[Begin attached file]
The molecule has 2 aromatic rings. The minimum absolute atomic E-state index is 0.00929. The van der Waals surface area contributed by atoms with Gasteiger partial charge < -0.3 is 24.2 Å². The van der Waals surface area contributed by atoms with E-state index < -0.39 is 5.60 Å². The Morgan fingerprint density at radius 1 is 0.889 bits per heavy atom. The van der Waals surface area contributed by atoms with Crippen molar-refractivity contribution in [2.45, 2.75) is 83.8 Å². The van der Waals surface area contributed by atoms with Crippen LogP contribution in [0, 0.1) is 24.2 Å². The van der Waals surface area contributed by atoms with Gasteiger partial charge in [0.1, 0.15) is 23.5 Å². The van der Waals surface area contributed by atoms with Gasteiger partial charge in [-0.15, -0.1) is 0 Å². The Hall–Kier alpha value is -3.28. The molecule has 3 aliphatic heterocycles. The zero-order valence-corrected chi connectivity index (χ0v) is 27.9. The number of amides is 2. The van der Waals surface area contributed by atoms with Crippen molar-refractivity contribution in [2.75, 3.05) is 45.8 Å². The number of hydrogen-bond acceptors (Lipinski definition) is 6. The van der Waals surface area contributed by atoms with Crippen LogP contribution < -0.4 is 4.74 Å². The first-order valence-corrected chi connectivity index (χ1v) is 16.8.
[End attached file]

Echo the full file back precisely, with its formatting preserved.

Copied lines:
The molecule has 2 aromatic rings. The minimum absolute atomic E-state index is 0.00929. The van der Waals surface area contributed by atoms with Gasteiger partial charge < -0.3 is 24.2 Å². The van der Waals surface area contributed by atoms with E-state index < -0.39 is 5.60 Å². The Morgan fingerprint density at radius 1 is 0.889 bits per heavy atom. The van der Waals surface area contributed by atoms with Crippen molar-refractivity contribution in [2.45, 2.75) is 83.8 Å². The van der Waals surface area contributed by atoms with Crippen LogP contribution in [0, 0.1) is 24.2 Å². The van der Waals surface area contributed by atoms with Gasteiger partial charge in [0.1, 0.15) is 23.5 Å². The van der Waals surface area contributed by atoms with Gasteiger partial charge in [-0.15, -0.1) is 0 Å². The Hall–Kier alpha value is -3.28. The molecule has 3 aliphatic heterocycles. The zero-order valence-corrected chi connectivity index (χ0v) is 27.9. The number of amides is 2. The van der Waals surface area contributed by atoms with Crippen molar-refractivity contribution in [2.75, 3.05) is 45.8 Å². The number of hydrogen-bond acceptors (Lipinski definition) is 6. The van der Waals surface area contributed by atoms with Crippen LogP contribution < -0.4 is 4.74 Å². The first-order valence-corrected chi connectivity index (χ1v) is 16.8.